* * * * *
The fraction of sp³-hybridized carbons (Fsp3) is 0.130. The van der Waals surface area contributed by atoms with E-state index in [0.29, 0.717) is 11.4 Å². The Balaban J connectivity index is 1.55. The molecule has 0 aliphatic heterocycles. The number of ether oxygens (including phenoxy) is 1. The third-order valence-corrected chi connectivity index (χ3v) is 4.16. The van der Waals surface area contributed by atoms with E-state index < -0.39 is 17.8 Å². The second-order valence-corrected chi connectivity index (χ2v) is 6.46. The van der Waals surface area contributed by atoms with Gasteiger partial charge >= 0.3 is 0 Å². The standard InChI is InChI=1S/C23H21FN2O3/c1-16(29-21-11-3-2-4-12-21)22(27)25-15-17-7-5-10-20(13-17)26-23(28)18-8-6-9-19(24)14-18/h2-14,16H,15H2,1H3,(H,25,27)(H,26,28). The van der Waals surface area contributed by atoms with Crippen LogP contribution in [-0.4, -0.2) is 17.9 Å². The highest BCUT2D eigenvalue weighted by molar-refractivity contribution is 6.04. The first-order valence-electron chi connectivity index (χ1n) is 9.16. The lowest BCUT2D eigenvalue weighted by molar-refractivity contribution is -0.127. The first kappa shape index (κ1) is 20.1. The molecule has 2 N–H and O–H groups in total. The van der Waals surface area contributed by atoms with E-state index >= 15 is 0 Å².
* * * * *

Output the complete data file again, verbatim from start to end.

The fraction of sp³-hybridized carbons (Fsp3) is 0.130. The van der Waals surface area contributed by atoms with E-state index in [0.29, 0.717) is 11.4 Å². The Balaban J connectivity index is 1.55. The molecule has 0 aliphatic heterocycles. The number of ether oxygens (including phenoxy) is 1. The third-order valence-corrected chi connectivity index (χ3v) is 4.16. The van der Waals surface area contributed by atoms with E-state index < -0.39 is 17.8 Å². The second-order valence-corrected chi connectivity index (χ2v) is 6.46. The van der Waals surface area contributed by atoms with Gasteiger partial charge >= 0.3 is 0 Å². The standard InChI is InChI=1S/C23H21FN2O3/c1-16(29-21-11-3-2-4-12-21)22(27)25-15-17-7-5-10-20(13-17)26-23(28)18-8-6-9-19(24)14-18/h2-14,16H,15H2,1H3,(H,25,27)(H,26,28). The van der Waals surface area contributed by atoms with Crippen LogP contribution in [-0.4, -0.2) is 17.9 Å². The highest BCUT2D eigenvalue weighted by molar-refractivity contribution is 6.04. The first-order valence-electron chi connectivity index (χ1n) is 9.16. The lowest BCUT2D eigenvalue weighted by molar-refractivity contribution is -0.127. The first kappa shape index (κ1) is 20.1. The molecule has 2 N–H and O–H groups in total. The van der Waals surface area contributed by atoms with E-state index >= 15 is 0 Å².